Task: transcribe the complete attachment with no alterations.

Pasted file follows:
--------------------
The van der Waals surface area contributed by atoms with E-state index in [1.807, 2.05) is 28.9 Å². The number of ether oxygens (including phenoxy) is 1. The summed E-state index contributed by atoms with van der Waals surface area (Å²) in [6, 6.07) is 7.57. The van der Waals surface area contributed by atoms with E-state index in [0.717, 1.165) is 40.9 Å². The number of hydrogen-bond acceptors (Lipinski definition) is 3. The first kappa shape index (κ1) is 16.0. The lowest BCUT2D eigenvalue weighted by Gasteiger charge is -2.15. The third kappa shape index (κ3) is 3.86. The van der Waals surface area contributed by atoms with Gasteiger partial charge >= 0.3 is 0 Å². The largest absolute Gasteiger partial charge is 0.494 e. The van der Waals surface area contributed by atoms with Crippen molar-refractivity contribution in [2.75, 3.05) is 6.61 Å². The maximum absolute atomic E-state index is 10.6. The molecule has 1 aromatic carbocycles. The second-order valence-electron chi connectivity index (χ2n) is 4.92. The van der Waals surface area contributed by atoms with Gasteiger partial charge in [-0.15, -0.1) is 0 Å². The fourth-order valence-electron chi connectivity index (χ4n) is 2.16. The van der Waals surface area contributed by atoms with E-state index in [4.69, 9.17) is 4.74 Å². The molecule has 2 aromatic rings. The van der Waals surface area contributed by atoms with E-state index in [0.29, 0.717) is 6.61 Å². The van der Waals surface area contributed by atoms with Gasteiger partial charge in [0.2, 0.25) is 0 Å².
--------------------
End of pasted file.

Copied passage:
The van der Waals surface area contributed by atoms with E-state index in [1.807, 2.05) is 28.9 Å². The number of ether oxygens (including phenoxy) is 1. The summed E-state index contributed by atoms with van der Waals surface area (Å²) in [6, 6.07) is 7.57. The van der Waals surface area contributed by atoms with E-state index in [0.717, 1.165) is 40.9 Å². The number of hydrogen-bond acceptors (Lipinski definition) is 3. The first kappa shape index (κ1) is 16.0. The lowest BCUT2D eigenvalue weighted by Gasteiger charge is -2.15. The third kappa shape index (κ3) is 3.86. The van der Waals surface area contributed by atoms with Gasteiger partial charge >= 0.3 is 0 Å². The largest absolute Gasteiger partial charge is 0.494 e. The van der Waals surface area contributed by atoms with Crippen molar-refractivity contribution in [2.75, 3.05) is 6.61 Å². The maximum absolute atomic E-state index is 10.6. The molecule has 1 aromatic carbocycles. The second-order valence-electron chi connectivity index (χ2n) is 4.92. The van der Waals surface area contributed by atoms with Gasteiger partial charge in [-0.15, -0.1) is 0 Å². The fourth-order valence-electron chi connectivity index (χ4n) is 2.16. The van der Waals surface area contributed by atoms with E-state index in [4.69, 9.17) is 4.74 Å². The molecule has 2 aromatic rings. The van der Waals surface area contributed by atoms with E-state index in [0.29, 0.717) is 6.61 Å². The van der Waals surface area contributed by atoms with Gasteiger partial charge in [0.2, 0.25) is 0 Å².